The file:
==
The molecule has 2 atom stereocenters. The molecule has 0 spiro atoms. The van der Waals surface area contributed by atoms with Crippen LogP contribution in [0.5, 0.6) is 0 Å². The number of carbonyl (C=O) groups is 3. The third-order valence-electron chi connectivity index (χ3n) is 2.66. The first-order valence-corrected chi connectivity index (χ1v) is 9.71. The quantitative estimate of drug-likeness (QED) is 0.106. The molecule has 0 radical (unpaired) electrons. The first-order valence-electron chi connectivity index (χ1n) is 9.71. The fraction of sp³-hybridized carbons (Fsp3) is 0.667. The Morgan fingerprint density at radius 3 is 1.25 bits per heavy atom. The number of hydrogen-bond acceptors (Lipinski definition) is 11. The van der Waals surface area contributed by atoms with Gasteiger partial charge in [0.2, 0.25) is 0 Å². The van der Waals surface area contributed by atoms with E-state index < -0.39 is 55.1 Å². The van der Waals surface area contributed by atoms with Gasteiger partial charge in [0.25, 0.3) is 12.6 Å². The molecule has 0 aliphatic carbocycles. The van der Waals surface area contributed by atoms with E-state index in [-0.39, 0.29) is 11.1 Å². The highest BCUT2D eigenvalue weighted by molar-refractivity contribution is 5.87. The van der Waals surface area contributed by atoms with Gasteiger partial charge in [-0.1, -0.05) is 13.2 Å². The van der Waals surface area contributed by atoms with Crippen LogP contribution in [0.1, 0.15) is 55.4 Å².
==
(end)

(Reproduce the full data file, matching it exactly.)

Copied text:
The molecule has 2 atom stereocenters. The molecule has 0 spiro atoms. The van der Waals surface area contributed by atoms with Crippen LogP contribution in [0.5, 0.6) is 0 Å². The number of carbonyl (C=O) groups is 3. The third-order valence-electron chi connectivity index (χ3n) is 2.66. The first-order valence-corrected chi connectivity index (χ1v) is 9.71. The quantitative estimate of drug-likeness (QED) is 0.106. The molecule has 0 radical (unpaired) electrons. The first-order valence-electron chi connectivity index (χ1n) is 9.71. The fraction of sp³-hybridized carbons (Fsp3) is 0.667. The Morgan fingerprint density at radius 3 is 1.25 bits per heavy atom. The number of hydrogen-bond acceptors (Lipinski definition) is 11. The van der Waals surface area contributed by atoms with Gasteiger partial charge in [0.2, 0.25) is 0 Å². The van der Waals surface area contributed by atoms with E-state index < -0.39 is 55.1 Å². The van der Waals surface area contributed by atoms with Gasteiger partial charge in [0.25, 0.3) is 12.6 Å². The molecule has 0 aliphatic carbocycles. The van der Waals surface area contributed by atoms with E-state index in [-0.39, 0.29) is 11.1 Å². The highest BCUT2D eigenvalue weighted by molar-refractivity contribution is 5.87. The van der Waals surface area contributed by atoms with Gasteiger partial charge in [-0.1, -0.05) is 13.2 Å². The van der Waals surface area contributed by atoms with Crippen LogP contribution in [0.1, 0.15) is 55.4 Å².